Raised on Hollywood, sports and rock and roll music, David O’Keefe has an acute awareness for the images and personalities that have colored the lives of his generation. He just sees things differently – more intensely, edgier, somewhat more perspicuous than the average spectator. The pop culture icons that we idolize, glamorize and glorify, O’Keefe visualizes for us in all their humanness as well as their stardom. An editorial illustrator for over 25 years, O’Keefe began his art career at The Tampa Tribune as a promotion artist, dabbled in editorial cartooning under mentor, Wayne Stayskal, and spent several years as the Special Projects Illustrator for the newsroom.His sardonic caricatures and humorous illustrations also appeared on the covers of Sports Illustrated, Sports Illustrated for Kids, Mad Magazine, The Village Voice and within the pages of TIME. His advertising clients include Coca-Cola, WaffleHouse, Fuji and SunCom Communications. In 2007, David left his day job to pursue his passion of painting and sculpting pop culture icons. O’Keefe’s work is transformative, capturing not just the likeness of his subjects, but their personalities as well. He has recently released an epic depiction of the characters from The Godfather and of the entire I Love Lucy cast. His company, David O’Keefe Studios distributes his work through galleries across the country and in Europe. David O’Keefe Studios also operates a solo gallery on St. Armand’s Circle in Sarasota, Florida. O’Keefe’s work has won numerous awards from such organizations as The Society of Illustrators (NY and LA), American Illustration, Communication Arts, National Headliner Awards, Dimensional Illustrators, and the Society of News Design. He considers himself blessed to pursue his dream and finds great joy in his work and in his family. O’Keefe currently resides in the Tampa Bay Area with his wife, Janice and their four children.
How did you start working dimensionally?
I started working dimensionally back in the mid-1980s, creating larger than life paper mache sculptures of the likes of President Ronald Reagan and the then undefeated boxer, Mike Tyson. I've always had a passion for caricature and working dimensionally seemed like a natural progression. I experimented with other sculpting mediums, including plaster of Paris for a Billy Joel bust (Mozart style). This is my first sculpted illustration to win an award and bring me national recognition as an illustrator.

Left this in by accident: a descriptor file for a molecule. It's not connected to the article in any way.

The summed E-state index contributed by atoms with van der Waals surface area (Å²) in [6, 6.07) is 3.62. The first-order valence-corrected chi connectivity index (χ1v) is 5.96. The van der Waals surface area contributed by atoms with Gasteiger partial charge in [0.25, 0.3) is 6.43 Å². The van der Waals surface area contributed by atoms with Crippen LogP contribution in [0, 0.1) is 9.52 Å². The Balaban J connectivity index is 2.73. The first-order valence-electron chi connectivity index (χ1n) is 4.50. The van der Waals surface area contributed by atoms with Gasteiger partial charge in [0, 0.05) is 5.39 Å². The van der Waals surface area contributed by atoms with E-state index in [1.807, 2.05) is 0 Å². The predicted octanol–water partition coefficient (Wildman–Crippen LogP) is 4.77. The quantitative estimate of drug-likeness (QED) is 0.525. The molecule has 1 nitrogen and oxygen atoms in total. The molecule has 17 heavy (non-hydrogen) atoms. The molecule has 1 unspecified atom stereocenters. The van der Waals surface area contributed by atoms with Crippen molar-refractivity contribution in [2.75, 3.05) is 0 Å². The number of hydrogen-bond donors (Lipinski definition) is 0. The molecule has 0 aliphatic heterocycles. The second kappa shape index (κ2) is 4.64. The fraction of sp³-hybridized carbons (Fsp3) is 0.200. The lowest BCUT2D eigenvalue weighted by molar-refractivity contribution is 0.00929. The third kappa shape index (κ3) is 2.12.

In order to create dimensional illustrations for editorial deadlines, I had to work faster and smarter. About this time, a friend introduced me to super sculpey polymer clay. My first big break came from TIME Magazine and art director Ken Smith. Their first commission of me was an illustration about AT&T layoffs. Unfortunately, the art was killed after completion ("too harsh") and I was crushed, but Smith soon gave me another chance to humorize "Mad Cow" disease and British Prime Minister John Major.
In the early 1990s, there was no affordable digital camera, photo imaging software, or the internet. I would get an assignment from TIME on Monday, fax sketches to the art director the same day and usually get a final sketch approval by Tuesday evening or Wednesday morning. Then I would sculpt like mad to the camera's eye only (leaving back sides unfinished,) paint a background or build a set, have my photographer come to my studio Thursday night and shoot a large film slide for the highest resolution. A courier would pick up the finished slide early Friday morning at my home outside Tampa to take back to NYC to meet TIME's Friday 8 pm deadline. What a rush! Literally.
What or who has influenced the way you work?
Aside from the old master painter Peter Paul Rubens, people who have inspired me over the years include the incredibly talented illustrators Ronald Searle, Carl Giles, Carter Goodrich, Edward Sorel, Sempe, Peter de Seve and sculptors Damon Bard and Michael Defeo. I have had the pleasure to work with outstanding art directors like Ken Smith (TIME), Minh Uong (The Village Voice) and my Tampa Tribune AD, Pat Mitchell. All have had a huge impact on my career.
What do you enjoy the most / least about working dimensionally?
As editorial budgets got slashed, it just didn't pay to continue doing editorial assignments. A perfectionist, I became increasingly more dissatisfied with the quality of my work on such short deadlines. I really wanted to sculpt for more than just a photograph - to finish all sides and truly capture the essence of my subject's personality. Today I do a lot of oil painting and work on smaller, finished sculptures. I like to incorporate realistic details such as human hair wigs, doll eyes, moles, wrinkles, and clothing.
Please describe your working process.
Before I start any sculpture, I first come up with the concept and initial sketch of the person(s) I am going to sculpt. Then I study videos and photos of the subject from all sides. Video is especially important in capturing a person’s mannerisms and nuances. I then study the source images side by side, and then amalgamate the person’s likeness into my own style. I won’t start sculpting until I have sketches from all sides. Today, I photograph my own work with a digital SLR camera.
David O'Keefe Studios
2310 W. State St.
Tampa FL 33609
images and content © David O'Keefe